It doesn't surprise me that the Diamond segment was successful. I was dragged to one of his concerts many years ago and had an unexpectedly good time. He's written a ludicrous number of hits and he's an energetic stage performer. Hard man to dislike whatever you think of his music.

I think Anne Hathaway would be great on the stage. Did she sing? She has a voice.

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I saw Anne Hathaway sing at an Encores presentation in New York of the musical Carnival. It was in 2002, I think. She was excellent. I think she also sang at the Academy Awards the year that Hugh Jackman hosted. She's also singing in the upcoming movie of Les Miz, where she will sing Fantine. She's much more than just a pretty face. She is multi talented.

I have to disagree about Glenn Close. I thought she was the only person in the Cook tribute who had a poor voice. So many divas on one stage!

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Btw, they didn't gloss over sensitive issues like drug use for Mr. Rollins and alcohol and depression for Barbara Cook.

No they didn't. Of course hard drug use for jazz musicians in the 50's was practically de rigeur, and addiction an occupational hazard.

Not a lot stood out for me this year, although I enjoyed everything except the Diamond segment (but I agree, you can't not like the guy), which I fast-forwarded through. One of the funniest moments was when Stephen Colbert came out to begin the Yo-Yo Ma tribute, stopped and waved, then strode offstage, reappearing quickly and miming a great "The podium's over there? OK." I've still never seen a funnier KC Honors speech than what Steve Martins gave for Paul Simon in 2002.

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Yes, Anne Hathaway sang during the Streep segment! I also agree that Glenn Close had the weakest voice - how could she compare to Rebecca Luker or Kelli O'Hara or omg Audra McDonald? But I think she did a heart-wrenching interpretation of the lyrics that must have pleased Barbara Cook. You can probably see the performances on YouTube - I know I found a segment on Zubin Mehta that I had missed years ago.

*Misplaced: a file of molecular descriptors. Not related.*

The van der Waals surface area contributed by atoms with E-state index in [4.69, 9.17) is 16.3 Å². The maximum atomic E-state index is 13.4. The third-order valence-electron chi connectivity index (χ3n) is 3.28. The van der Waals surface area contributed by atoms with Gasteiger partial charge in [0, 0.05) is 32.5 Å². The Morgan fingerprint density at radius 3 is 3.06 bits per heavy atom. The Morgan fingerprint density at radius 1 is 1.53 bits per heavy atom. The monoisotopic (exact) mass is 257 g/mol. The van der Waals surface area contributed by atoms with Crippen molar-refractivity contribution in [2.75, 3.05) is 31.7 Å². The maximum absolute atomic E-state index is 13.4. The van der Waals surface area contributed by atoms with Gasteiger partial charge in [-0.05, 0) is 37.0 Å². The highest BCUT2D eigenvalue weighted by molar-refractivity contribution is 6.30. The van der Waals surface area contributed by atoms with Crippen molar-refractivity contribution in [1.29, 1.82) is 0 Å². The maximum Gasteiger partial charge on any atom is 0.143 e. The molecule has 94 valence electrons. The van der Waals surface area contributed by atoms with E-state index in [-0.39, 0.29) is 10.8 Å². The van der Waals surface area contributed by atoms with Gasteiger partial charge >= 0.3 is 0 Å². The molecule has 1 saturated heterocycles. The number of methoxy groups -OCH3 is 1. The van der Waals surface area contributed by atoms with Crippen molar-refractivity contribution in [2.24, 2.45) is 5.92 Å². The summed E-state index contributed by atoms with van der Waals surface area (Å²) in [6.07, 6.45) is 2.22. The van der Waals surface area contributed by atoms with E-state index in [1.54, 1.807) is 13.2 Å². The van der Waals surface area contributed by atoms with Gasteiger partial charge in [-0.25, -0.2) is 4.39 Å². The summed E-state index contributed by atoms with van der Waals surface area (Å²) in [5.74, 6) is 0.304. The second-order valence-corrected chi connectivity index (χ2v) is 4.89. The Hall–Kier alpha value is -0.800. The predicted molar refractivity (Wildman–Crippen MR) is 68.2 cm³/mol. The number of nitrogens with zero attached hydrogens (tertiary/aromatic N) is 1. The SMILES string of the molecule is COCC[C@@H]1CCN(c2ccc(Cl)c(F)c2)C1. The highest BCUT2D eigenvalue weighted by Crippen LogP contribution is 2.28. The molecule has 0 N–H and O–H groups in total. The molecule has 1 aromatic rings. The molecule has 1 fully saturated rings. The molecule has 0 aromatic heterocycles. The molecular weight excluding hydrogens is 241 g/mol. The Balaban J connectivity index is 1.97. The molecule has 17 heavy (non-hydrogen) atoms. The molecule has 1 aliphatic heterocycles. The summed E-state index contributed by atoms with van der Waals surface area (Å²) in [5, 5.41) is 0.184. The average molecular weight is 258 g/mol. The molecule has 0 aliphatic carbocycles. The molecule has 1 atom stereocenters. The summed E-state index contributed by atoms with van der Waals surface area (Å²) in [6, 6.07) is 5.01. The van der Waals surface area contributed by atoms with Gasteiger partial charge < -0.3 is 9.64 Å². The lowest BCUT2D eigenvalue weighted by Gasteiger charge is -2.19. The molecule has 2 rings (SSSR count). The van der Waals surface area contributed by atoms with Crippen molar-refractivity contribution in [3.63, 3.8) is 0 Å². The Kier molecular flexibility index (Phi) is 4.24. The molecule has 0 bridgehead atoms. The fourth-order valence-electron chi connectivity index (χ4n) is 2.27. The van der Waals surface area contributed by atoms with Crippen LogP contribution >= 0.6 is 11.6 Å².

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I did see online a rousing version of "Sweet Caroline," a terrific song. I agree about Ma - true, he went through the classical repertory a long time ago and has been exploring different avenues, but his classical prowess is still central to his prominence. KInd of like Baryshnikov in that way.

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I agree that Glenn Close is a very different kind of singer than many of the other classically trained voices we heard, but both she and Patty Lupone (can't remember now what she sang, and am too rushed to look it up) gave the best combination of acting and singing that we saw, and that is at the heart of what Cook was getting to in all that masterclass footage they showed. I loved her downright nature in those clips.

Cook: Do you know what this (song) is about

Student: (long, hesitant answer, full of sentiment)

Cook: It's about sex.